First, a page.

Program brief: "Using what you have to get what you want: HIV vulnerability and prevention needs of female post‐secondary students engaged in transactional sex in Kumasi, Ghana
Baffuor Opoku, Kofi
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HIV prevalence among young Ghanaian men and women aged 15–24 years old is estimated at 1.7%.1 HIV prevalence in the specific population of female post-secondary students is unknown. The Ghana AIDS Commission (GAC) recognizes the need for further research in communities participating in less well-defined risky sex practices. This study was conducted by Boston University’s Center for Global Health and Development and the Kwame Nkrumah University of Science and Technology with funding from the United States Agency for International Development/Ghana. The objective was to provide academic institutions, the GAC, the National AIDS Control Program, donors, and other stakeholders with data to inform research and programmatic efforts in Kumasi, specifically, as well as academic institutions, in general. Study participants were recruited from five post-secondary institutions in the greater Kumasi area. Data were collected on students’ perceptions of transactional sex (TS) on campus, individual and structural HIV vulnerabilities, and prevention needs through in-depth interviews with seven female post-secondary students involved in TS and focus groups with twenty-nine female and male students. Key informant interviews were also conducted with faculty, residence hall matrons, and hotel staff. Non-commercial transactional sex is defined here as engaging in sex for the purposeof obtaining material goods, financial support, or grades.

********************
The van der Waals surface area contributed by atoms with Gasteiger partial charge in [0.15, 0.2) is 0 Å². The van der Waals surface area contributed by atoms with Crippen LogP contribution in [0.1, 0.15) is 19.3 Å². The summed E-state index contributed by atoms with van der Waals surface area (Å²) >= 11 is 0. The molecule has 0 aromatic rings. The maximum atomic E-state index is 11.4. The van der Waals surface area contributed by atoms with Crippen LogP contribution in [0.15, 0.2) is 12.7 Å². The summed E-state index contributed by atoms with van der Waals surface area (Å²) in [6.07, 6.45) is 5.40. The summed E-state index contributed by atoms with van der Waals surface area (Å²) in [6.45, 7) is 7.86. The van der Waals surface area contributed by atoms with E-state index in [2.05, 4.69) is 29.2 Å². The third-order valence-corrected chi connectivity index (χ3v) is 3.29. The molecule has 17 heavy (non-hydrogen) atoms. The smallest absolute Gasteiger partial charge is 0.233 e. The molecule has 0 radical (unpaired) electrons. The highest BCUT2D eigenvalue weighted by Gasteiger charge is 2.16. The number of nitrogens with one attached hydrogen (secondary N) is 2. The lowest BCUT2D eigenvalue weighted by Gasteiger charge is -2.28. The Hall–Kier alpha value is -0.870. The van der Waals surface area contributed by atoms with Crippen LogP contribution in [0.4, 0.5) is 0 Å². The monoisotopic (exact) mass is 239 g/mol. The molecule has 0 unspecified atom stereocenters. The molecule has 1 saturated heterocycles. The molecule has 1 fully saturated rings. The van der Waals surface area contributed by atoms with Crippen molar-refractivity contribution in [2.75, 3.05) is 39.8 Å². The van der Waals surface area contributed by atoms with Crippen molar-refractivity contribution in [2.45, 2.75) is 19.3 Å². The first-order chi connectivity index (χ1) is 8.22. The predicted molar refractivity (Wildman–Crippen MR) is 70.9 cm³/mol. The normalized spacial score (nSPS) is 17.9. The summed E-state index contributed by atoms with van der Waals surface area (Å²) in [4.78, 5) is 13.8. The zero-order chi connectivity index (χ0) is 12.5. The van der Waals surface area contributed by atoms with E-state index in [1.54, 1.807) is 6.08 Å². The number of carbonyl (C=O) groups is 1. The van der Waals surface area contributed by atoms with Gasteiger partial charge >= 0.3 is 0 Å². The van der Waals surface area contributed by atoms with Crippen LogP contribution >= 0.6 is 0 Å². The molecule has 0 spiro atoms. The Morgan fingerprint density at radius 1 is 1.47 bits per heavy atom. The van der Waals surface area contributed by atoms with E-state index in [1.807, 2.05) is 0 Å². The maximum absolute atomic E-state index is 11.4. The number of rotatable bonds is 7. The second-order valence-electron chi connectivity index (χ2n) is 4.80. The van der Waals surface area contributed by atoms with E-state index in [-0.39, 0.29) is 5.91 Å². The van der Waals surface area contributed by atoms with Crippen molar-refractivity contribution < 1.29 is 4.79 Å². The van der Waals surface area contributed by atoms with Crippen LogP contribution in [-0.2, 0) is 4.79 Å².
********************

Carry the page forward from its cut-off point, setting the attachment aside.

This study was implemented by Boston University in collaboration with the Kwame Nkrumah University of Science and Technology with support from the President’s Emergency Plan for AIDS Relief (PEPFAR) through the U.S. Agency for International Development under Project SEARCH Task Order No. GHH‐I‐00‐07‐00023‐00, beginning August 27, 2010. The content and views expressed here are the authors’ and do not necessarily reflect the opinion or policy of USAID or the U.S. Government.